The photo above isn’t from a comic convention or even a new Apple release, but rather the debut over the weekend in Japan of the Jordan X Slam Dunk Collection. More than 300 people reportedly lined up to get their hands on the collaboration between Nike and manga artist Takehiko Inoue.

The collection includes the limited-edition Air Jordan VI ($250), Jordan Super.Fly 3 ($185), two T-shirts and a hat, all featuring Inoue’s artwork and other nods to the bestselling basketball manga (for instance, protagonist Hanamichi Sakuragi’s school and jersey number).

Jordan X Slam Dunk launches everywhere else in the world on Nov. 1.

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French comic about time travel, true love eyes U.S. audience

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What if you went your entire life went without meeting your true love, and you only found it due to a time-travel accident? And what if your job was to eliminate these kinds of accidents? Would you fix the timestream or fix yourself up with your true love?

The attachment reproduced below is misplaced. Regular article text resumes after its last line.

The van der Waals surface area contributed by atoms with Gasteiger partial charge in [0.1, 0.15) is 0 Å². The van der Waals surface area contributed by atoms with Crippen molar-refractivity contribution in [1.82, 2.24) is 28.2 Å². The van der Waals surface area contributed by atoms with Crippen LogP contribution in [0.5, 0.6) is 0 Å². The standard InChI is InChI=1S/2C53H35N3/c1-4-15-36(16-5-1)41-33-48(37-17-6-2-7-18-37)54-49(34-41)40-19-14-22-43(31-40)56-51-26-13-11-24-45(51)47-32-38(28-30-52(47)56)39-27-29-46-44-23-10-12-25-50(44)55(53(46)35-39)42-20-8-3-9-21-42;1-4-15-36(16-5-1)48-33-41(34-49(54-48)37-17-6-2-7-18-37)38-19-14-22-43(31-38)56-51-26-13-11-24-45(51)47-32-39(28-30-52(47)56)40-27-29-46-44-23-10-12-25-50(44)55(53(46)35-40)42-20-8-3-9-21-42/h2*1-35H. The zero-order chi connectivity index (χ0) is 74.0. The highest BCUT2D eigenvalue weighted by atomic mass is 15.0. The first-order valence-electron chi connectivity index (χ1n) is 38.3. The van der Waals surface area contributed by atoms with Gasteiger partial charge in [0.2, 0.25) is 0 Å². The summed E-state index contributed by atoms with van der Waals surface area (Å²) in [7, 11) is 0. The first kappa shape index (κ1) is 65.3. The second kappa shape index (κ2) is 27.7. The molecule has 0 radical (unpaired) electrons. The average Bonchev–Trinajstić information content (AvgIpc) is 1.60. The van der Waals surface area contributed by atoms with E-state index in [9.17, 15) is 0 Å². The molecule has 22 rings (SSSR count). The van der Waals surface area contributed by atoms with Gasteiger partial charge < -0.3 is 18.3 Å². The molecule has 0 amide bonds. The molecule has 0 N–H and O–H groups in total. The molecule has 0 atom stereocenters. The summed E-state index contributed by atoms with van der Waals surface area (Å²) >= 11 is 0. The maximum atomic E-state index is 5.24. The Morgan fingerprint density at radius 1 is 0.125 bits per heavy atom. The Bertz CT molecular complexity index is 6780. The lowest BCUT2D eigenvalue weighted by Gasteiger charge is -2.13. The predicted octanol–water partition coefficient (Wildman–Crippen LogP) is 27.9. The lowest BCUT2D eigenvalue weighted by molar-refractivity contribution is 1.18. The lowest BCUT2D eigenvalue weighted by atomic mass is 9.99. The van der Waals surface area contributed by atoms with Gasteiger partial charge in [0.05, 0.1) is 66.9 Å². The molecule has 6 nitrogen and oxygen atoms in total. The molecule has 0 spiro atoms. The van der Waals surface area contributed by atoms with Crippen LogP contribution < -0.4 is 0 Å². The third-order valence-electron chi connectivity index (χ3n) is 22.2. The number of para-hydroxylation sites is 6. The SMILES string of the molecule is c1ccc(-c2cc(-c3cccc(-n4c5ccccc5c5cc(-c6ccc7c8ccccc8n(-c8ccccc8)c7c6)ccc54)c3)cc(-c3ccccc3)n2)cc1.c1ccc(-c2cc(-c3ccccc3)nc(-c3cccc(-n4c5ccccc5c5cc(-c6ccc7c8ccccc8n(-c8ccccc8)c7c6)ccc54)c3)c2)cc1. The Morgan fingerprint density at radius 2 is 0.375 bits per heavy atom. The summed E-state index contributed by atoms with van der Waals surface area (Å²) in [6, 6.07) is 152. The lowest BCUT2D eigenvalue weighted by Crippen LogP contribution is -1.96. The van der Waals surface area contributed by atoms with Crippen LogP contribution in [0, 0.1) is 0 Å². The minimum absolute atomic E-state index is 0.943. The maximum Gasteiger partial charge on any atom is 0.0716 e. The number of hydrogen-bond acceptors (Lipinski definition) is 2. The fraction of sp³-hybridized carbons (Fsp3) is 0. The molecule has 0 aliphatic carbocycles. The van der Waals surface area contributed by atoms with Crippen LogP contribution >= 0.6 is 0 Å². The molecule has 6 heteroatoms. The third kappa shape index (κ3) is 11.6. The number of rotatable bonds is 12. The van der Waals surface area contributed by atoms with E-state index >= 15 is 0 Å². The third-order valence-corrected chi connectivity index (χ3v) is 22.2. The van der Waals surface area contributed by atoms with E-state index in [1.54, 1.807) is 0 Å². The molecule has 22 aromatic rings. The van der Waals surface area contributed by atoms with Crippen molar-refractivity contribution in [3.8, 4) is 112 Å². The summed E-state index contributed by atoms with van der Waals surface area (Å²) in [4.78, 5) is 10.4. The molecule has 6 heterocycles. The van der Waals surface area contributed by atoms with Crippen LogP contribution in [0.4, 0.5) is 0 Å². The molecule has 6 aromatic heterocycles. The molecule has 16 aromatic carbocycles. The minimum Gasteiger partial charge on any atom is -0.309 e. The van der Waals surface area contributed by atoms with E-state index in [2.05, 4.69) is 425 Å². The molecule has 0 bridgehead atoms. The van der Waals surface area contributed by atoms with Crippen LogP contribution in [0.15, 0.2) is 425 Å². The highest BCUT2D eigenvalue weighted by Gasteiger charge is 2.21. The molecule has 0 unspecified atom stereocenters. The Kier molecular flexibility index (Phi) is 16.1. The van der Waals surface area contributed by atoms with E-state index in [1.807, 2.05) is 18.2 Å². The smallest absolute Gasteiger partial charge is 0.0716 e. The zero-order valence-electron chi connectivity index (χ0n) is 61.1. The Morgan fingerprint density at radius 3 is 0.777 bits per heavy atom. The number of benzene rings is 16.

That’s the story of The Infinite Loop by Pierrick Colinet and Elsa Charretier, which debuts next month in France — but the creators are already looking toward an American release. The duo was at New York Comic Con earlier this month to drum up interest in the six-issue series from English-language publishers.

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DJs take center stage in dystopian ‘Future Prophecy’

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Superheroes come from all walks of life: journalists, scientists, school teachers, lawyers, even fast-food workers. But what about a DJ? In The Future Prophecy, two DJ sisters take on a dystopian version of Toronto under the control of a mutant army. But they aren’t just any DJ sisters, they’re creators — and real-life DJs — Sara Simms and Melle Oh.